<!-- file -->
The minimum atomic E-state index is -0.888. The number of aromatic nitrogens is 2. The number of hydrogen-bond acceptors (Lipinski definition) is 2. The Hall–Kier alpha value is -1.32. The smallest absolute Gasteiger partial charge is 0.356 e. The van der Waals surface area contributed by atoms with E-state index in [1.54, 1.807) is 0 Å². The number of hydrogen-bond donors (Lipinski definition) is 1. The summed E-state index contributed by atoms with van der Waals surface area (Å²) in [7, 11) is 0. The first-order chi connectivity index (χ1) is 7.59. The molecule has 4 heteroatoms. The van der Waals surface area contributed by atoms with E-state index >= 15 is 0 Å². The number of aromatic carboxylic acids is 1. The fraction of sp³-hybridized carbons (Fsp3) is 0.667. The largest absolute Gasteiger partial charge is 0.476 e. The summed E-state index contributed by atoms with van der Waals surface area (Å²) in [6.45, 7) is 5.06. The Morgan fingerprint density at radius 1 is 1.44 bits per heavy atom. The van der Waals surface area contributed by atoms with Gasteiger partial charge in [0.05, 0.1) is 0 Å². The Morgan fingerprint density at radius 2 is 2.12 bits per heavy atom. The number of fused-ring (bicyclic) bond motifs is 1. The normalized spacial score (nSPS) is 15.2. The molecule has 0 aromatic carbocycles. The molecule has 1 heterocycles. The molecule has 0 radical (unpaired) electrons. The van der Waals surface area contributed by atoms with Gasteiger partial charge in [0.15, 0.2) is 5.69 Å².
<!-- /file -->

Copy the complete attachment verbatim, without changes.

The minimum atomic E-state index is -0.888. The number of aromatic nitrogens is 2. The number of hydrogen-bond acceptors (Lipinski definition) is 2. The Hall–Kier alpha value is -1.32. The smallest absolute Gasteiger partial charge is 0.356 e. The van der Waals surface area contributed by atoms with E-state index in [1.54, 1.807) is 0 Å². The number of hydrogen-bond donors (Lipinski definition) is 1. The summed E-state index contributed by atoms with van der Waals surface area (Å²) in [7, 11) is 0. The first-order chi connectivity index (χ1) is 7.59. The molecule has 4 heteroatoms. The van der Waals surface area contributed by atoms with E-state index >= 15 is 0 Å². The number of aromatic carboxylic acids is 1. The fraction of sp³-hybridized carbons (Fsp3) is 0.667. The largest absolute Gasteiger partial charge is 0.476 e. The summed E-state index contributed by atoms with van der Waals surface area (Å²) in [6.45, 7) is 5.06. The Morgan fingerprint density at radius 1 is 1.44 bits per heavy atom. The van der Waals surface area contributed by atoms with Gasteiger partial charge in [0.05, 0.1) is 0 Å². The Morgan fingerprint density at radius 2 is 2.12 bits per heavy atom. The number of fused-ring (bicyclic) bond motifs is 1. The normalized spacial score (nSPS) is 15.2. The molecule has 0 aromatic carbocycles. The molecule has 1 heterocycles. The molecule has 0 radical (unpaired) electrons. The van der Waals surface area contributed by atoms with Gasteiger partial charge in [0.15, 0.2) is 5.69 Å².